Total Pageviews

Thursday, September 9, 2010

Free Speedy and other dispatches

“It’s not a system where we get together and hug.” – Professor Smith, on the adversarial nature of litigation

One of the frustrating things about law school is that you live or die in any given course on the basis of your performance on a single exam.

With four weeks’ worth of material swimming around in my head, I’m a gardener tending newly planted seeds. You fertilize, you cultivate, you do what you can to coax them out of the earth, but in the end you find yourself praying for rain. In my case, there’s an added layer of pressure in that the stakes are higher for me than for the 23-year-olds who occupy a majority of the other seats and who can still afford themselves a margin of error. Still, judging from hallway mutterings and classroom inquiries prefaced with the words “So, for the test we’ll need to know . . . ,” the youngsters are as cognizant as I am of those gathering thunderheads known as final exams. So I guess I’ll get my rain, one way or another.

Until then, there’s no real barometer to tell me how I’m measuring up, aside from my grades on two brief research assignments and general feedback on some ungraded exercises in Basic Legal Skills. As an aside to all of you who left me standing alone on my side of the Speedy Gonzales matter, I still say he’s not guilty of speeding. Reckless driving, maybe, but we can leave that discussion for another day.  My position is that what’s right isn’t necessarily what’s true. Clients don’t come swathed in seamless cloaks of guilt and innocence, full liability and flawless conduct, and a lawyer doesn’t always have the luxury of turning up her nose at an inconvenient fact pattern. But the real nugget of truth I gleaned from that experience – what my torts professor would call the “takeaway” – is that neither conclusion is right or wrong. In law school, it really is journey over destination.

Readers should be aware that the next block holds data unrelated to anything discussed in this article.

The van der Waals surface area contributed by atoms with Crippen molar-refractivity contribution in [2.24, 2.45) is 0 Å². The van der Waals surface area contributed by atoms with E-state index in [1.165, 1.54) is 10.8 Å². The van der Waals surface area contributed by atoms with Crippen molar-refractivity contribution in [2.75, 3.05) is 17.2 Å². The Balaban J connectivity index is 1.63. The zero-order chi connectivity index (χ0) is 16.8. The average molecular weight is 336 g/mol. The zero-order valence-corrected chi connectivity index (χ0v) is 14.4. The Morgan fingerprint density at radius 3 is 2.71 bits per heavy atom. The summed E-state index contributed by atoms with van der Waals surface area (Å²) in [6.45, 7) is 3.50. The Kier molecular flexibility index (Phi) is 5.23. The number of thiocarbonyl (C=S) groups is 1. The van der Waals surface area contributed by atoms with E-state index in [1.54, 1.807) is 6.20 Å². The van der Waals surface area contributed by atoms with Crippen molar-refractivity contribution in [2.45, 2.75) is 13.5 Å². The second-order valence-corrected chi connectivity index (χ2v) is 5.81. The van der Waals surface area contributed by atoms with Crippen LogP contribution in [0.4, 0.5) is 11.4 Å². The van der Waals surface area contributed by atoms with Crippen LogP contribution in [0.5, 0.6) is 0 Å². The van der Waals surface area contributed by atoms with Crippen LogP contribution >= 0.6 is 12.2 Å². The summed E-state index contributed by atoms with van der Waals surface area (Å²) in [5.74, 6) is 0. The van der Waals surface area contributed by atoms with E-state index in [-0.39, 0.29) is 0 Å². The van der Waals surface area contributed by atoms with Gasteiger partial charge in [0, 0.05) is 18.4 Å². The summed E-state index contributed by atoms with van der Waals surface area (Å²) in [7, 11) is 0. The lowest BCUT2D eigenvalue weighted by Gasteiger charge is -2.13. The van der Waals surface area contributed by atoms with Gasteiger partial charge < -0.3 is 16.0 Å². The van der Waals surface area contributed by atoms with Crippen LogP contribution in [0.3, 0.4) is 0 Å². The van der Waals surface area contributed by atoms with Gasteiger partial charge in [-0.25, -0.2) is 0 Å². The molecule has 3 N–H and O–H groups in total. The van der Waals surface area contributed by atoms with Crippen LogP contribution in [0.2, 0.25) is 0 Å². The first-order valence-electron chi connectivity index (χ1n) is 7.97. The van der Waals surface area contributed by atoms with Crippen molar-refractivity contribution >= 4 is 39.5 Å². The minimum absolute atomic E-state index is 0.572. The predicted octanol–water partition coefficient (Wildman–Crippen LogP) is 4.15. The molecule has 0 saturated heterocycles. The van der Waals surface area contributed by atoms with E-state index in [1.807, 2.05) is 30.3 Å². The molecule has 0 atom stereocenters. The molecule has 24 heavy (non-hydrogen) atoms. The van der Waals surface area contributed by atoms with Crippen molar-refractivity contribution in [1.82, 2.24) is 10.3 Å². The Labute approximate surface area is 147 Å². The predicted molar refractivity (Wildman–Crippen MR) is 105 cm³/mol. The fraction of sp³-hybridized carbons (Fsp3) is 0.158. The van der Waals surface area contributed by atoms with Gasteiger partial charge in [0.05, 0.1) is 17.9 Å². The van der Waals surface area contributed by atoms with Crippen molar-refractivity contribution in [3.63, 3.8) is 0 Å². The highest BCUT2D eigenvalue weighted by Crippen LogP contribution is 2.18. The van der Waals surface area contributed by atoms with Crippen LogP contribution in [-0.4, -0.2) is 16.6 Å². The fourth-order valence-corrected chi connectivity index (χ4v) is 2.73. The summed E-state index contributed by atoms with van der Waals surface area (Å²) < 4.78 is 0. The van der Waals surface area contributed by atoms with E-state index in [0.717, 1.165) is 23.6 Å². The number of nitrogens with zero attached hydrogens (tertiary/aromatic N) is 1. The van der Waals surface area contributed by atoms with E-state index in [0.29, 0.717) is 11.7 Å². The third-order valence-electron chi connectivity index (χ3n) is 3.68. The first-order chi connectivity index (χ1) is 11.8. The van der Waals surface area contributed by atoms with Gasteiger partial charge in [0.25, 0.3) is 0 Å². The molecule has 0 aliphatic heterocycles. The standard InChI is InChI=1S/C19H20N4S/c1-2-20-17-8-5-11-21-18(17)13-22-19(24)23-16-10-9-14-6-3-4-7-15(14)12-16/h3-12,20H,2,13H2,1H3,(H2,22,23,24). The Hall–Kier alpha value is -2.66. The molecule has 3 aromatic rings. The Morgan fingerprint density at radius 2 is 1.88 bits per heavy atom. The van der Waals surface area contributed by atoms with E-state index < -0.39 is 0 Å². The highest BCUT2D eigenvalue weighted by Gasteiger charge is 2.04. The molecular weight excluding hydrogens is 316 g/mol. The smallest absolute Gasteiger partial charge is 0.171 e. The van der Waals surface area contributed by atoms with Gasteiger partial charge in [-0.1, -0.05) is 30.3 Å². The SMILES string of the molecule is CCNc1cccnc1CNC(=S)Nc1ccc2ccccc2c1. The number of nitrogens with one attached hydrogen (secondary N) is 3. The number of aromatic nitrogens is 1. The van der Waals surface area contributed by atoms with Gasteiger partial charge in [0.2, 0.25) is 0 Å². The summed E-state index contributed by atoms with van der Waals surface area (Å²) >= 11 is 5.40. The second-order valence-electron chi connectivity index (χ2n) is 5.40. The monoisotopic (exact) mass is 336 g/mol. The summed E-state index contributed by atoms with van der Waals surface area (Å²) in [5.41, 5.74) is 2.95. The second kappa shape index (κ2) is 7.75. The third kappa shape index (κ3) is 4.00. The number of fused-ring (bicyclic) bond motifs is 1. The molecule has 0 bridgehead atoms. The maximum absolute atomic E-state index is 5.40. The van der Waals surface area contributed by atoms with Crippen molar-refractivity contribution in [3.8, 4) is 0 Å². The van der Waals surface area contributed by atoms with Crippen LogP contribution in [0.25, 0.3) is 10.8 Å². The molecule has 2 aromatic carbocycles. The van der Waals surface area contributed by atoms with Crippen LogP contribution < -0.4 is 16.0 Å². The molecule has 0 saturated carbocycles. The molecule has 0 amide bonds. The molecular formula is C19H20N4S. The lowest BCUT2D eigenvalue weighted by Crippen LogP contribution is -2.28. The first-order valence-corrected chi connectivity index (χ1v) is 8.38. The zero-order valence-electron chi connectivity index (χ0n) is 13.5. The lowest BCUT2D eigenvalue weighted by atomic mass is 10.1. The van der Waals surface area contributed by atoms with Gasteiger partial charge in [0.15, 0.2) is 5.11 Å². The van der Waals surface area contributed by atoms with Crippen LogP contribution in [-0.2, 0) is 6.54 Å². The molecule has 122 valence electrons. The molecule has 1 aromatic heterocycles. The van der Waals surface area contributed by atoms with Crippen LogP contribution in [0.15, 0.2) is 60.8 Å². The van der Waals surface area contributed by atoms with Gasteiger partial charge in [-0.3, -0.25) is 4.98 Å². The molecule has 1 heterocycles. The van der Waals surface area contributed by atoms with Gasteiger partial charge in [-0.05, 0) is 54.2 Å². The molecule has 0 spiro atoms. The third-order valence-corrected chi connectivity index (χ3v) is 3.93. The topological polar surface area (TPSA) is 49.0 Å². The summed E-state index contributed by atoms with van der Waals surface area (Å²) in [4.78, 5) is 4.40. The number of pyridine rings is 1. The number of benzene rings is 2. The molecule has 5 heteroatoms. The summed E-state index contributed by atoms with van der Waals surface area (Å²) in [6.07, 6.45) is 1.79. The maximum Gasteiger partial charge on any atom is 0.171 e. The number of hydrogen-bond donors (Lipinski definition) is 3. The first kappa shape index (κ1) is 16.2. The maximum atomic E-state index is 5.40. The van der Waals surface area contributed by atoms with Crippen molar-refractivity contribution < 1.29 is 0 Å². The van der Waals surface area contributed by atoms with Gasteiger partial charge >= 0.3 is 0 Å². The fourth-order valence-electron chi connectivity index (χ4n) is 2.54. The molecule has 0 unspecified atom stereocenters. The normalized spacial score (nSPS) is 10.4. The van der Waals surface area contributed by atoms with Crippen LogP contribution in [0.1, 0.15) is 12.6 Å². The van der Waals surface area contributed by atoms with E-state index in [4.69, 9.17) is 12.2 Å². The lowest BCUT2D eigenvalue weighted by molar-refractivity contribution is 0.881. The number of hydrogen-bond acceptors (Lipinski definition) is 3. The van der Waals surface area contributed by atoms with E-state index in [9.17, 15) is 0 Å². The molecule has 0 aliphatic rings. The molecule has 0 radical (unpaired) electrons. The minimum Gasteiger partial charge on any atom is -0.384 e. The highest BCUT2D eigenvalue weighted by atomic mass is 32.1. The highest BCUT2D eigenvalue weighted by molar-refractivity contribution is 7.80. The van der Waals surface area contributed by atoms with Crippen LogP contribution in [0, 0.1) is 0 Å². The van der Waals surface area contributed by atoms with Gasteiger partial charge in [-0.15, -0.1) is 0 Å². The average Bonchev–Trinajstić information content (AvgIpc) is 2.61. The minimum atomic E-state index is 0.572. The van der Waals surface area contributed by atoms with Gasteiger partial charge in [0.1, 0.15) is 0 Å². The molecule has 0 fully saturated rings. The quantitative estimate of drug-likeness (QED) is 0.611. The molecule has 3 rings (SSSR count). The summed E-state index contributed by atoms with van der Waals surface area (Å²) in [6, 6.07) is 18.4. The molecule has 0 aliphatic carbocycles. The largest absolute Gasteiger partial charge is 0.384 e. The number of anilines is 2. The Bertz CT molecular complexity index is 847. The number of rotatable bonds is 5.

Meanwhile, the consensus seems to be that Civil Procedure is the most confounding of the first-year courses. I can see why. It’s a byzantine set of rules that governs the way judicial proceedings are conducted in this country but that makes little sense in the abstract. Every rule has exceptions and even the exceptions have exceptions. Here’s the rule, but it applies only on every other Wednesday and only if the respondent is wearing green socks when the sheriff hands him the summons. All right, that last part isn’t in there as far as I know, but sometimes it seems that arbitrary.

That being said, I’m going to break from the pack again and call Contracts my hardest class.

Like so many elements of the law, the contract has a misleadingly simple face. Two parties hash out an agreement in which each gains something and each gives something up. But unlike civil procedure, which is a dense but relatively static body of rules, the contract is a shape shifter governed by myriad, often contradictory, principles. The point at which you can be held to a promise, for example, depends largely upon whether the judge who decides your case looks to what you said, what you meant to say or what he thinks you meant to say.

So that's about where I stand at the moment and now I'm signing off. I have many contracts to read and it's starting to look like rain.


  1. Hang in there Sharon. I know you can do it!

  2. Look at the bright side: at least 10 percent of the students in your class will be thrilled with the fact that their entire first semester performance is based on one set of final exams. Another 20 percent or so will be OK with it, and, well, uh, I'll stop there.

  3. Thanks, Alex. That's really ... great.

  4. You write an explanation very well. You are so descriptive, picturesque and make me laugh as well. You are going to be very successful...I hope I will be also. xoxo! Gemma